- Collateral obligations securing a grandfathered derivative or other obligation, even if the collateral itself is not a grandfathered obligation. For ISDA collateral agreements (or a pool of collateral) that secures both grandfathered obligations and obligations that are not grandfathered, the collateral securing each must be allocated pro rata by value to determine the outstanding obligations secured by the collateral for FATCA withholding purposes.
FATCA will have an impact on non-U.S. funds that do not have either U.S. investors or U.S. investments. Funds with no U.S. investors must determine the status of direct investors and investors that are non-U.S. fund intermediaries (e.g. distributors and nominees) to determine if there are any indirect U.S. investors. However, that information may not be easily obtainable. Funds with no U.S. investments will still need to be aware of the eventual implementation of the foreign pass thru payment requirements (i.e., a portion of foreign sourced payments from a non-U.S. entity could be treated as U.S. source), as well as any future changes in investment strategy by their investment managers. The definition of FFI is quite broad, and appears to include virtually all non-U.S. investment vehicles, including foreign feeder funds, foreign stand-alone funds and blocker corporations as well as most foreign alternative investment vehicles.
The impact of FATCA to U.S. domiciled private equity and hedge funds is not as onerous as the impact to non-U.S. domiciled entities, particularly given the existing policies and procedures for chapter 3 and 61. However, U.S. funds are required to identify their investors, obtain necessary documentation or FFI registration information to confirm compliance of the investors and counterparties, withhold on investors or counterparties that are non-participating FFIs or non-compliant NFFEs, and perform FATCA 1042-S payment and Form 8966 U.S. owner reporting. In cases where the fund has outsourced their information reporting and withholding responsibilities to a third party transfer agent or administrator, the fund can likewise outsource their FATCA compliance responsibilities; however, the responsibility for compliance and financial liability for non-compliance remains with the fund.
To be FATCA compliant by July 1, 2014, most U.S. and non U.S. private equity and hedge funds will still need to undertake substantial work and overcome significant implementation challenges. The immediate next step should be to update any initial planning and/or implementation that occurred based on the proposed regulations and then to continue planning and solution development based on the final regulations. The impacted funds should also design future state operating models and implementation roadmaps, and identify the functionalities of technology systems that will need to be updated. Moreover, private equity and hedge fund sponsors should explore implementation options that utilize the various deemed-compliant rules and other compliance options to better streamline FATCA implementation.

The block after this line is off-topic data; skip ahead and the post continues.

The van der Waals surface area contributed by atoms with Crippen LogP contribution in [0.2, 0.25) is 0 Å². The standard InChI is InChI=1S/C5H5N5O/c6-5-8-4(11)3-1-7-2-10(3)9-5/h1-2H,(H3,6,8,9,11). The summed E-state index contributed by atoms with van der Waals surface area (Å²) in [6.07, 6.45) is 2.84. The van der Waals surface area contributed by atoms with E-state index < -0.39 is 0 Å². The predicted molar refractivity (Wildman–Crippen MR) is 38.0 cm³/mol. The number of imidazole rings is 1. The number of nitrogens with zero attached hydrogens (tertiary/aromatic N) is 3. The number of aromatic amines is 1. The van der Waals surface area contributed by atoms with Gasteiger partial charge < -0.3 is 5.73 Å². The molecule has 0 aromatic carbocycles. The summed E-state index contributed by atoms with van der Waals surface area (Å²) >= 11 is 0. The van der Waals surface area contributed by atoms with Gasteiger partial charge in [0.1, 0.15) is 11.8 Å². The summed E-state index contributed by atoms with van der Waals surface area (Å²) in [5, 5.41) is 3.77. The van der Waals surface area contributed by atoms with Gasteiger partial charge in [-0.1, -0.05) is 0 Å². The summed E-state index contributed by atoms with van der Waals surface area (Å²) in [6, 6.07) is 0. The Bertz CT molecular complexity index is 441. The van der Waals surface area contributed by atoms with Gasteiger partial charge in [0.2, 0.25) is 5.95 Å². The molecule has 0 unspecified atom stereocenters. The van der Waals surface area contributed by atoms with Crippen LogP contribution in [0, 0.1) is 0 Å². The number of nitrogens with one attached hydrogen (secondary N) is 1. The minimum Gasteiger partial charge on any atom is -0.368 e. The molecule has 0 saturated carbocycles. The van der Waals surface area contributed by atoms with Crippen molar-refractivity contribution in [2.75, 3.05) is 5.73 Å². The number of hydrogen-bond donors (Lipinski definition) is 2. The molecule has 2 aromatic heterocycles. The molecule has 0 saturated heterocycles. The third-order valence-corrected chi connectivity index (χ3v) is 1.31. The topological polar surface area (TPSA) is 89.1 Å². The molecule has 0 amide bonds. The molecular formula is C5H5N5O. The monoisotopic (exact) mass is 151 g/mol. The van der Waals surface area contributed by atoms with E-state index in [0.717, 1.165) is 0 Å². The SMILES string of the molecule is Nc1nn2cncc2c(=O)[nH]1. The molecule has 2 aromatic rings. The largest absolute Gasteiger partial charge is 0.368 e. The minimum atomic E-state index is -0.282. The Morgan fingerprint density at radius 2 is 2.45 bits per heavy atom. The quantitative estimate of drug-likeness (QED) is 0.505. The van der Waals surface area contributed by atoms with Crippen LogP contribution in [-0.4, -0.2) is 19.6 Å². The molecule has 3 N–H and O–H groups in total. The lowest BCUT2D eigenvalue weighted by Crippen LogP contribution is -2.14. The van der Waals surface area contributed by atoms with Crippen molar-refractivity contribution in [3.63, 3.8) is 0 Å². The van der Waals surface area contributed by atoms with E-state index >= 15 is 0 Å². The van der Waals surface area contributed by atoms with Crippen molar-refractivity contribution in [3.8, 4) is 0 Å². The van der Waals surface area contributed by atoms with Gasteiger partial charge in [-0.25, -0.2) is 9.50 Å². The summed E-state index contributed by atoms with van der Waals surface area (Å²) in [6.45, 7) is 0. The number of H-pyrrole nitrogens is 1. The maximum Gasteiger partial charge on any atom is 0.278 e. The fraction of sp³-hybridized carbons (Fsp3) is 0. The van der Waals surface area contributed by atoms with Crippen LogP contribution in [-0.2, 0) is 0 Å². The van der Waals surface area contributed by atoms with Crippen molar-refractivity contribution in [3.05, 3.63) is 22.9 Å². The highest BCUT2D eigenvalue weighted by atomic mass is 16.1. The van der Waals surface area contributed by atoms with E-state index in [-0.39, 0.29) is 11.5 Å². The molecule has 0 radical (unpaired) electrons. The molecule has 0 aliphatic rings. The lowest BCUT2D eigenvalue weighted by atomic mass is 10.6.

FATCA compliance will likely be considered one of the top tax priorities for funds given the increased regulatory burden and push by investors for additional transparency. There is a general awareness in the fund community of the need to fortify compliance policies, procedures, and personnel to stay agile and responsive in this dynamic regulatory environment. This awareness extends to the need by hedge funds and private equity funds to maintain adequate oversight of service providers, who are taking on more responsibility in performing these regulatory functions.
Important FATCA dates in 2013 and 2014
|August 19||FATCA registration portal will be accessible for registration|
|April 25||Last date an FFI can register with IRS to ensure inclusion in the June 2, 2014 IRS FFI list|
|June 02||IRS scheduled to publish first “GIIN” list|
|July 01||Grandfathered obligations cutoff|
|July 01||USWA & FFI to begin new account onboarding|
|July 01||Begin income withholding (excluding certain offshore payment of U.S. source income)|
|Deember 31||FFI & USWA to complete documenting/remediating preexisting accounts that are considered “prima facie FFIs”|
** Other Withholding/Reporting requirements phase in from 2015 through 2018
To learn more
The final regulations are extensive, and complicated, and the changes from the proposed regulations are substantial. This document attempts to highlight certain important provisions of the final regulations which generally impact private equity funds, hedge funds, and the asset management industry and do not represent a broad-based summary of all of the changes. If you are directly or indirectly affected by the compliance obligations of the final regulations, you will likely want to take affirmative steps soon with respect to FATCA implementation. If you wish to discuss the final regulations or any FATCA-related matters, please contact one of our FATCA contacts listed on the following page.
As used in this document, “Deloitte” means Deloitte Tax LLP, a subsidiary of Deloitte LLP. Please see www.deloitte.com/us/about for a detailed description of the legal structure of Deloitte LLP and its subsidiaries. Certain services may not be available to attest clients under the rules and regulations of public accounting.